Improving nitrogen management in Québec grain corn

Christine Landry, researcher

Christine Landry

Researcher, agr., Ph.D.

418 643-2380
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Contact Christine Landry

Description

Nitrogen is the main nutrient requirement for corn, and in 2017, 448,000 hectares of grain corn and feed corn were planted in Québec. Current recommendations suggest a nitrogen input of 120 to 170 kg per hectare (Parent and Gagné, 2010), but the current nitrogen dose is closer to 200 kg, and even as much as 240 kg in some cases. This seemingly excessive dose can be attributed to uncertainties about the influence of a number of factors, including climate, soil moisture and drainage, hybrid requirements, crop rotations, tillage, compaction, pH, and subsoil characteristics. Models have been developed based on various parameters to determine the optimal post-emergent nitrogen dose to apply. However, these models are not wholly accurate because they do not take soil health into account. The severity of a soil’s degradation will impact its water content, microbiology, and root development. Thus, it is critical to include this factor in nitrogen management models.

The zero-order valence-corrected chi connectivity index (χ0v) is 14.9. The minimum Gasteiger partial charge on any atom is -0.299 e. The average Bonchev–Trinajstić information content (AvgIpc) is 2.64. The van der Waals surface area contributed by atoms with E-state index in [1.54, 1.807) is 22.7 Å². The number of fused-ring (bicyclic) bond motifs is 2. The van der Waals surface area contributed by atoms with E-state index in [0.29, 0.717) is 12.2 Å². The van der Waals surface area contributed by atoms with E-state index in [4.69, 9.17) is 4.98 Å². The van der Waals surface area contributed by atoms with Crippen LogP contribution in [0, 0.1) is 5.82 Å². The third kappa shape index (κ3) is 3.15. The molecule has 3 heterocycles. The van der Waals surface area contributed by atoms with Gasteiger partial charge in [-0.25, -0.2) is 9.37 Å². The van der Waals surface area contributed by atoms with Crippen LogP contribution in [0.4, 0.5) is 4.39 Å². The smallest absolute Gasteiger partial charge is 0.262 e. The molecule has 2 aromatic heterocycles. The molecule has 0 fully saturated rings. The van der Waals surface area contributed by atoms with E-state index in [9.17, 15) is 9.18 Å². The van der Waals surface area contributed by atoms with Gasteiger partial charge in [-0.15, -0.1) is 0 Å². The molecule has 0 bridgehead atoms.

Objective(s)

  • Evaluate the link between soil health and nitrogen fertilization requirements in corn.
  • Assess corn nitrogen uptake under various conditions.
  • Educate and encourage farmers and consultants with regard to nitrogen management.
  • Improve the nitrogen management of grain corn crops in Québec.

From 2019 to 2023

Project duration

Field crops

Activity areas

Fertilizer management

Service

This work will lead to a reduction in the excessive amounts of fertilizer used by some corn growers.

Partner

Groupe PleineTerre

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